Legionella in the homes

I am a physician at the District Health Office. We have noticed an increase in the number of reported cases of Legionnaires’ disease. These have all been non-nosocomial, non-travel associated Legionnaires’ disease, with a number of patients barely
leaving their houses. It was decided to test the domestic and municipal water supplies for the presence of legionella. We also tested the water of premises where there had been no Legionnaires’ disease. Having found legionella, the correct course of action is not entirely clear. We have identified 3 possible scenarios and would be grateful if you could advise.


  1. Legionella found in the domestic water supply of a known Legionnaires’ disease patient.
  2. Legionella found in the domestic water supply of healthy individuals.
  3. Legionella found in the domestic water supply of those with lung disease of immunocompromised patients, in the absence of Legionnaires’ disease.


  1. Ideally, molecular subtyping of the patient isolate and the environmental isolate would support that the source of the Legionella is from the home. However, I know the legionella isolate from the patient often is not available especially if the diagnosis was made by the urinary antigen test. That said, the home could be disinfected because of the occurrence in the patient’s home. Certainly, the patient and the family would feel safer. Disinfection is also suprisingly easy in a residence. Superheat and flush can be used. The flush should be at least 30 minutes – see our website for details of the superheat and flush (Publications on disinfection by YSE Lin, 1998 ).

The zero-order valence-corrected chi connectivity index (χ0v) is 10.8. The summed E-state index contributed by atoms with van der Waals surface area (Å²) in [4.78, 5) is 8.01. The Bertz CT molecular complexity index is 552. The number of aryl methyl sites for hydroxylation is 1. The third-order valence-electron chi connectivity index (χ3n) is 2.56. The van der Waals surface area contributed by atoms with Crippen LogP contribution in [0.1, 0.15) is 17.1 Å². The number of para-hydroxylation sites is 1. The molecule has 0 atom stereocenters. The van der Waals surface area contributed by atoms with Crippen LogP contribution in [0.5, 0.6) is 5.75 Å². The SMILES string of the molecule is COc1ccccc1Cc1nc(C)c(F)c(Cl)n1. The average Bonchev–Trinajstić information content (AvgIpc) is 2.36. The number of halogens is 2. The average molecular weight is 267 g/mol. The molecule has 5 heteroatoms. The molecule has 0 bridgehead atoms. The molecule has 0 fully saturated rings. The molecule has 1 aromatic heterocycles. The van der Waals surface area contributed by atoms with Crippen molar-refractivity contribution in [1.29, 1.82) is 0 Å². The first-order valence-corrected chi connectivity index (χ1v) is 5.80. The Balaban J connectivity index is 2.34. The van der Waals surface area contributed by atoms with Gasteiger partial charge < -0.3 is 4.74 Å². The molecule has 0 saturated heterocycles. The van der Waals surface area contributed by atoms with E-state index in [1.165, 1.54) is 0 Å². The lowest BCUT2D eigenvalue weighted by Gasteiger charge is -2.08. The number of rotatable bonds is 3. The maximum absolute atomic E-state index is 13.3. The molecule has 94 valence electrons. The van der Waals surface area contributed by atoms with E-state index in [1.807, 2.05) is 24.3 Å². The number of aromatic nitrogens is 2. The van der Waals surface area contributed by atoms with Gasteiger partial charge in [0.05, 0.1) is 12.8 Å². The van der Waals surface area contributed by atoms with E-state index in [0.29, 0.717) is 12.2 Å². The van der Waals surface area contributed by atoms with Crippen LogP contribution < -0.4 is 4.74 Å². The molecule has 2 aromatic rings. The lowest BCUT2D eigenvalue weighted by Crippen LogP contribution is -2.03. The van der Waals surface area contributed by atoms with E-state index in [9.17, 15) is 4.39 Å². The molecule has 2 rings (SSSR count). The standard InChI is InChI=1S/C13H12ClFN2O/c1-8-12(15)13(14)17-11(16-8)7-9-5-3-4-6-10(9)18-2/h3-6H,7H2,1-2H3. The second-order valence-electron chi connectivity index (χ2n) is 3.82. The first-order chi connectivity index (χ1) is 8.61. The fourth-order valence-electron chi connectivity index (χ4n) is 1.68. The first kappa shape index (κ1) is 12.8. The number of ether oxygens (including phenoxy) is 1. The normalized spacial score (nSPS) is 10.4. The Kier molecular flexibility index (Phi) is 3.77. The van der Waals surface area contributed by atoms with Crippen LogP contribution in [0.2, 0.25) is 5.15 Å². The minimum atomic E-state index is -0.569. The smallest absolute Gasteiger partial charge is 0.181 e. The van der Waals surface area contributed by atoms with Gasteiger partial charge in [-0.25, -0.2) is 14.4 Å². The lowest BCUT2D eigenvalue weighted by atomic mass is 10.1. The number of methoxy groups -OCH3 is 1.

2. No action. The reason is clearcut. Legionella can be found in the majority of buildings over 3 stories tall. Since it is a common colonizer of drinking water, all individuals are exposed on a regular basis to Legionella.
  3. No. See our Reply to Question #2. The logical site to perform culturing of drinking water would be a building in which high risk individuals congregate; in such a situation, environmental culturing would be cost-effective. That specific situation is a hospital and many countries now routinely culture their water supply. The results allow the hospital to make a rational decision on how to prevent a preventable infection. Such a policy has been implemented in Pittsburgh, state of Maryland, Spain, France, Denmark, Taiwan, Netherlands, Italy, and Germany. Two other points: Legionella is not contracted via showering. The major mode of transmission of legionella is not aerosolization, but aspiration. So cooling towers are overemphasized as sources of Legionnaires’ disease.